The Internet is comprised of clients and servers. For example the web page you are reading right now is actually a computer file that is on the College of Engineering’s web server. The computer you are using to view this page is the client computer. The client and the server are connected by what is called the Hypertext Transfer Protocol, or HTTP for short.
Both computers must understand this protocol to communicate with each other. This is done by the programs that are used. On the client side it is your browser and on the server side it is one of many types of web server programs. We use the Apache web server, for example.
HTTP uses the Uniform Resource Locator, or URL, to communicate between the client and the server. This URL tells the server which web page it needs to send to the client. And so the URL is basically an address on the web. If you look at the top of your browser you will see that the URL for this web page is:
The address can be broken down like this:
This tells the server that the client is requesting a web page. The client can also request other things from the server (not discussed in this tutorial).
This is the host that the client computer wishes to connect to. It is basically the “name” of the computer that the web pages are stored in.
This is the path to the specific web page the client computer wants to see. It is basically a listing of the directories on the server computer where the file is stored. So this web page (webbasics.html) is in a directory called “web” that is within a directory called “how” that is in turn within a directory called “ens” that resides at the root of the web server.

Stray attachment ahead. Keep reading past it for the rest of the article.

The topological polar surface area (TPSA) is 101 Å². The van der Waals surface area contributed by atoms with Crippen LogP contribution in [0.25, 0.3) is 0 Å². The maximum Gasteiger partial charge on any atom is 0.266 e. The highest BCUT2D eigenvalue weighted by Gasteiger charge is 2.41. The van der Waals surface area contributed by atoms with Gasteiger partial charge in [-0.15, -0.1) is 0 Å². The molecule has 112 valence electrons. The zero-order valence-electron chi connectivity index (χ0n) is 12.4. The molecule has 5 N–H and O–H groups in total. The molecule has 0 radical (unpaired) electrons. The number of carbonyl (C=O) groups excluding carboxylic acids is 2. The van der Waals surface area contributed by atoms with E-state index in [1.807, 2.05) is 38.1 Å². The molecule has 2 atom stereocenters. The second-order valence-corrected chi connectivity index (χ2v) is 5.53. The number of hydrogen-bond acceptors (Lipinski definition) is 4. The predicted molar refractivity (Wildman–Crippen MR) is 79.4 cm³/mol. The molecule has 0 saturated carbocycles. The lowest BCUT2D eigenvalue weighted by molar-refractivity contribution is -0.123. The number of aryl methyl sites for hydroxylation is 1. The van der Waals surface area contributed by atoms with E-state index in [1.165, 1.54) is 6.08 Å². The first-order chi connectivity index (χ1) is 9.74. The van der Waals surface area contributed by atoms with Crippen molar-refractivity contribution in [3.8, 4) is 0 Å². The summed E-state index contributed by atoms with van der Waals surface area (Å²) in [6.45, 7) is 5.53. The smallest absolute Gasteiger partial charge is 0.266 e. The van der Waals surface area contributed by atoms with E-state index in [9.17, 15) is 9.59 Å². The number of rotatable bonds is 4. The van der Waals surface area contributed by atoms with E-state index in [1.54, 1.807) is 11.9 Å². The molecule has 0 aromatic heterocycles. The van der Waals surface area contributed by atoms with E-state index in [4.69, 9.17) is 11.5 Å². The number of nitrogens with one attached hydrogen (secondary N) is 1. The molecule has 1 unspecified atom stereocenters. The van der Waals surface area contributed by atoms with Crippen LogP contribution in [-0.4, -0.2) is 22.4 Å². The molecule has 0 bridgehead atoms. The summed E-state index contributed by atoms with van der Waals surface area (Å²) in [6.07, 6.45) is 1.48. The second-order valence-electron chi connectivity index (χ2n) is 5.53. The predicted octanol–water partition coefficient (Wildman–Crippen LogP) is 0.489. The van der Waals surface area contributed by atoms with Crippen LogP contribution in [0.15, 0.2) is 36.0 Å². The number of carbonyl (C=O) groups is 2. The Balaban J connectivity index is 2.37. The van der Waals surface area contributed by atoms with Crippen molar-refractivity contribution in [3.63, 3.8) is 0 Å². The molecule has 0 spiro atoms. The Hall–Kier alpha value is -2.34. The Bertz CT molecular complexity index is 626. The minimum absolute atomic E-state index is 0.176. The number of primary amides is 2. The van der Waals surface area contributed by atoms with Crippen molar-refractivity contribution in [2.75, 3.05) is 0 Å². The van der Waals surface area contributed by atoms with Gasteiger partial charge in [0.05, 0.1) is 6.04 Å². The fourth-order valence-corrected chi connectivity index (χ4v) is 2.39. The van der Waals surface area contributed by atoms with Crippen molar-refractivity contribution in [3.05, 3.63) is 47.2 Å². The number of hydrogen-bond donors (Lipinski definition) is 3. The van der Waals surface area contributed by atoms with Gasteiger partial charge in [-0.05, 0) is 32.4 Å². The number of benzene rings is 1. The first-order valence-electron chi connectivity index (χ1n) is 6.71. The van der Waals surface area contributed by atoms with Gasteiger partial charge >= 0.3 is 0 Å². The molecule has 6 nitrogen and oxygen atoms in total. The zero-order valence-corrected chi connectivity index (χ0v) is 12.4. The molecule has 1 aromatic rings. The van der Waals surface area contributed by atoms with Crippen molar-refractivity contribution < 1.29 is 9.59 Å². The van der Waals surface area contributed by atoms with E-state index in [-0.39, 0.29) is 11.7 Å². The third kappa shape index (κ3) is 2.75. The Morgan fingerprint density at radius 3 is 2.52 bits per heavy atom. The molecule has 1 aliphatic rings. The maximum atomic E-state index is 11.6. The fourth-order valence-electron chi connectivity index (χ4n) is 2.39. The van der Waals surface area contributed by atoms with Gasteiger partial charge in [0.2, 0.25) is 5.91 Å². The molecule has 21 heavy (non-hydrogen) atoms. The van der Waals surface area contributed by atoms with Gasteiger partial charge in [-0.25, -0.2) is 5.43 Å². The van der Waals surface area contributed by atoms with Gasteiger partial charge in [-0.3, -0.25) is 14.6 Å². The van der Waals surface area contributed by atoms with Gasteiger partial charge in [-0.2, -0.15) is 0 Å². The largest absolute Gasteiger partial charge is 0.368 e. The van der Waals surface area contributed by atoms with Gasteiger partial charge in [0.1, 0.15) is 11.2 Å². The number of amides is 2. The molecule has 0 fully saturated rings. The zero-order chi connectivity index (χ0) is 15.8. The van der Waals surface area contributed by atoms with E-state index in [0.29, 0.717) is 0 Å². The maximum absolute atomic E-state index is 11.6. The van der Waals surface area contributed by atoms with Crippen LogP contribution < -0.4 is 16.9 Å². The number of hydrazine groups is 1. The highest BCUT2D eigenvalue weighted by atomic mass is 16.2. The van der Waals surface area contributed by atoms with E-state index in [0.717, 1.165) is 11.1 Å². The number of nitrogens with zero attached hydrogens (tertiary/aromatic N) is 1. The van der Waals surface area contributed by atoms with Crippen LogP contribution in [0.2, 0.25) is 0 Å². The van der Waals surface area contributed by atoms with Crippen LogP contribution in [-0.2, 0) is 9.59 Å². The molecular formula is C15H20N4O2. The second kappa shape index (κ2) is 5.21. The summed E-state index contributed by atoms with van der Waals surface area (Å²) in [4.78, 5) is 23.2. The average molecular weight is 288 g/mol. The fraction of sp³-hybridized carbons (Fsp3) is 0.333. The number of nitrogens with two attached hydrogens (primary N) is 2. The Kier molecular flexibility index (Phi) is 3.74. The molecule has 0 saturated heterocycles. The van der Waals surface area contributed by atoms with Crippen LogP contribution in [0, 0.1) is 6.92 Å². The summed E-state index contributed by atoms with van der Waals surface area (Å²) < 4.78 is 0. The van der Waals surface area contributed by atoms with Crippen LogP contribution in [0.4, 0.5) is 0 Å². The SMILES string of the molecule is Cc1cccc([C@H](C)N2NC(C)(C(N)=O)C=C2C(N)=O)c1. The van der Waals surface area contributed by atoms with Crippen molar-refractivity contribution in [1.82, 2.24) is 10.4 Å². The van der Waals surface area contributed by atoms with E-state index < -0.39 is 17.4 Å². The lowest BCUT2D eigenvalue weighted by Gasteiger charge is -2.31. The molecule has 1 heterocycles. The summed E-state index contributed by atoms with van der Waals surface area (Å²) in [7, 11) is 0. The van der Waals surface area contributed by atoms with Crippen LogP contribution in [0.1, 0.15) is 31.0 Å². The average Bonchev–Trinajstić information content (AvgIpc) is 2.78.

Another important protocol that is used to communicate between clients and servers is Hypertext Markup Language, or HTML. This is the language that is used to actually create the web pages. It tells your browser how to display the content of the computer file on your browser window.
Read the HTML Basics tutorials for more information on how to use HTML.
How the Web Works
- Your browser tells your computer to send out a request for a specific URL address.
- This request is sent to a number of other computers including domain name servers, firewalls, routers and gateways. Each one of these computers have a different task, but the bottom line is that they make sure that the request is sent to the correct server.
- The server computer accepts the request and the web server program determines exactly what is wanted.
- The server computer then sends out the web file that was requested.
- The web file is sent to the computers mentioned in step number 3. These are not necessarily the same physical computers as before, but the tasks that they perform will be the same.
- Your computer receives the web file the server sent.
- The browser parses the HTML contained in the web file and displays the contents in the browser’s window.
- You click a link on the page and it starts all over again with step number 2.